This was the show I didn’t know I needed on a Friday evening after a long week at work. Dominion Stage is welcoming back theatre-goers with a delightfully funny production of “Five Women Wearing the Same Dress.” The fun starts with the dresses and just goes on from there. In her notes on the play in the program, director Danielle Guy raises the point that this play “is far too much”—the dresses and the amount of material that gets packed into just 70 pages.
Come see this show for the really funny script and stay for the splendid acting and story arc.
I see her point. Because of the number of topics considered—child abuse, substance abuse, classism, sexism, loneliness, evangelicalism, homophobia, fear, settling, trust, and so many more—it could be considered too much. But in the context of the reception at a wedding, it actually feels fitting that so many topics are touched upon by a group of five bridesmaids in seemingly glancing ways. It’s the start of acknowledging and healing, and how often does it really come up in elliptical moments in real life? Lots. Real life isn’t a straight-through dialogue and this play captures that exceedingly well.
How often are women considered too much? Often, according to playwright Alan Ball, so let’s celebrate the fact that women are actually human beings, complicated, and just too much.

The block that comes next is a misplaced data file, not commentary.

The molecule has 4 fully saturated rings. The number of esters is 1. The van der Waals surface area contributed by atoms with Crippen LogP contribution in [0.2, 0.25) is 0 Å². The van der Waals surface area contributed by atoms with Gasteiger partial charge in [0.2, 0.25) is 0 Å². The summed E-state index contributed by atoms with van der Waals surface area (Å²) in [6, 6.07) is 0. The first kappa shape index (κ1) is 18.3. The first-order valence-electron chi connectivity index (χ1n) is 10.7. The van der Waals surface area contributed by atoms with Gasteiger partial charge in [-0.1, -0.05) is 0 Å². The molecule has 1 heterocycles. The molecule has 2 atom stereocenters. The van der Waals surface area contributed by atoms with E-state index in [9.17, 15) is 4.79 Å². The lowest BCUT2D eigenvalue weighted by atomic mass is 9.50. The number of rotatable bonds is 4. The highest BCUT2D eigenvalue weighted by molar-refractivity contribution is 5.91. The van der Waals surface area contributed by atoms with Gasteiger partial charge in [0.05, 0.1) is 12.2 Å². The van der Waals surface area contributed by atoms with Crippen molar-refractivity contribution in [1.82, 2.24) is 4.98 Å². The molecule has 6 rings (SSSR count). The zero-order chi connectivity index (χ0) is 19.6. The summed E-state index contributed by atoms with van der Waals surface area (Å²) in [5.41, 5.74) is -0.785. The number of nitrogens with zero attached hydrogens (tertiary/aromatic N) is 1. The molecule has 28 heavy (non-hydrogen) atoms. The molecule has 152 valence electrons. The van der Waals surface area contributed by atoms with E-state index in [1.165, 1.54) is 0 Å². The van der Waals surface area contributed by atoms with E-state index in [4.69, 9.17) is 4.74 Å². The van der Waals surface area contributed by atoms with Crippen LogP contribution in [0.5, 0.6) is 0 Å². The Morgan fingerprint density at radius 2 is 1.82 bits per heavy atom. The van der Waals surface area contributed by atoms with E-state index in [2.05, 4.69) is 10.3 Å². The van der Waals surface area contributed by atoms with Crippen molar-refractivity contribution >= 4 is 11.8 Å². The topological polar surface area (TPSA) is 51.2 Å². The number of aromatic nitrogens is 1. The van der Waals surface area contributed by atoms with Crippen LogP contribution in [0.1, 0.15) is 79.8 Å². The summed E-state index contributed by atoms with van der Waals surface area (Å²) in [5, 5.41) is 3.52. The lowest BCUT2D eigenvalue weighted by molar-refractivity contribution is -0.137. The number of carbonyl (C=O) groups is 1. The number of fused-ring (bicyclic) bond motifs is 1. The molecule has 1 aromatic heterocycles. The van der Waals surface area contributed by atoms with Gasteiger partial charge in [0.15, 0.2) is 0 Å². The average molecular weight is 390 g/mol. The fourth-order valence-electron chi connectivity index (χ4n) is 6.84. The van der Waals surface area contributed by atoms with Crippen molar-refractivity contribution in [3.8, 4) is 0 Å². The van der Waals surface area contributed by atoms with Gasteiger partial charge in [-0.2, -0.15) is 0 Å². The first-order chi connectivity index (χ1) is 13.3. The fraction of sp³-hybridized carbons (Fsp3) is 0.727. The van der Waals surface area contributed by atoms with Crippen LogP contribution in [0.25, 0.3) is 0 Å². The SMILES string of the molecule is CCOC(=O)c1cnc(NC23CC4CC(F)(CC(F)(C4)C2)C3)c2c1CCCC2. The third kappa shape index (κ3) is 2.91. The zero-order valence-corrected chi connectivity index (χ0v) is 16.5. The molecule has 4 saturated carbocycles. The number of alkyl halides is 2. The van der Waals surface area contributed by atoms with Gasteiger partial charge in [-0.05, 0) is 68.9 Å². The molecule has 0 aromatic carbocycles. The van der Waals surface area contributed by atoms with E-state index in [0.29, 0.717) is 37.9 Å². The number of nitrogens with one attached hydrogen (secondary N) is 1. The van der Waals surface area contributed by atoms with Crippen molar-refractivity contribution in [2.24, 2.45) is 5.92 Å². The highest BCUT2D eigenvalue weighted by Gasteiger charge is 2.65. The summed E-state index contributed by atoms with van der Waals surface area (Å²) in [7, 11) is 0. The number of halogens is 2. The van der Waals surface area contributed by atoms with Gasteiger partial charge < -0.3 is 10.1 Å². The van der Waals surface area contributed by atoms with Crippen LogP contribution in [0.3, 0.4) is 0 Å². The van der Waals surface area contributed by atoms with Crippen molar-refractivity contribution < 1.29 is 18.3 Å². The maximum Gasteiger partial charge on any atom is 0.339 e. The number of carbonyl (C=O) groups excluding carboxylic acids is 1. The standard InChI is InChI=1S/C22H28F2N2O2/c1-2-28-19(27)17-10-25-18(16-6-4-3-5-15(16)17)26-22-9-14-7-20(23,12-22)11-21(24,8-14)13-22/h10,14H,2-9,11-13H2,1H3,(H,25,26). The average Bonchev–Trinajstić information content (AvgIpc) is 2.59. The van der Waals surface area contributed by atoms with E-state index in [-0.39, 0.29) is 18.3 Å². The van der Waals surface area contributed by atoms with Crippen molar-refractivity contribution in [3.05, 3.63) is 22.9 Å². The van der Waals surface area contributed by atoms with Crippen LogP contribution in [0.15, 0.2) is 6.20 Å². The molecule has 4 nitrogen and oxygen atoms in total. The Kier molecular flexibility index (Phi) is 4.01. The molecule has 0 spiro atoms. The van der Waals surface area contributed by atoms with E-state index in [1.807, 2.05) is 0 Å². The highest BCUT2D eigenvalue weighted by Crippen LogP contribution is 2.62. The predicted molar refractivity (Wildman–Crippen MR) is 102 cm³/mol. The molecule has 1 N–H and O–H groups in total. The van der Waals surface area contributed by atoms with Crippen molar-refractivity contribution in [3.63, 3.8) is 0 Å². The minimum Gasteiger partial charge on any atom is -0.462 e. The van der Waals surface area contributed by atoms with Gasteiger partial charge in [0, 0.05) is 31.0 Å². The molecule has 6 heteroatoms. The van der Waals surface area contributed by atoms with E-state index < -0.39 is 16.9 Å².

Plus, it’s really funny. Snort-laughing funny. Sudden shriek of laughter funny. Hand clapped over the mouth funny. Although, to be honest, I sort of resent the fact that I’ve never met bridesmaids like this when I was bridesmaid material. It doesn’t seem fair.
These bridesmaids are a hot mess. Frances (Rebecca Cooley) is an evangelical Christian, still a virgin, painfully naive, judgmental, but yearning for more even if she doesn’t quite know “more” is. She’s also a cousin of the bride and doesn’t get to the city too often, it seems (Knoxvile). Meredith (Gwyneth Sholar) is the bride’s sister—somewhat estranged, searching for a purpose with her English degree, and damaged from an incident when she was 12 that she is only now beginning to realize was not the great romance she’s made it into in order to survive. Trisha (Brittany Washington) is the friend we all want—grounded, confident, hysterically funny, generous-hearted, and in her own way, very private. It isn’t until nearly the end that we see that she’s dealing with some serious trust issues and ready to take some steps toward a real relationship. Georgeanne (Melanie Kurstin) is suffering through a bad marriage and imagines herself in love with the town’s heartthrob. She’s also drinking too much so some of her choices seem questionable, but these women won’t judge (with the exception of Frances) and they embrace her. She’s also the self-described “ugly sidekick” of the bride from high school, although, at the time of the wedding, they are also somewhat estranged. Mindy (Gabby Carter) is the sister of the groom—a lesbian, also hysterically funny (Carter has dry delivery and line toss-off down pat and I thought of Carol Burnett a couple of times), and is probably the most together character.
The final character is Tripp (Cameron Powell). He’s a match for Trisha with the quips and repartee, but wants more. He wants that real relationship. Tripp doesn’t appear until the final 15 minutes or so, which is nice. This show is about the women and even when discussing the odious Tommy Valentine, it’s the women’s reactions to him that matter. Powell handles the role with a deft, light touch.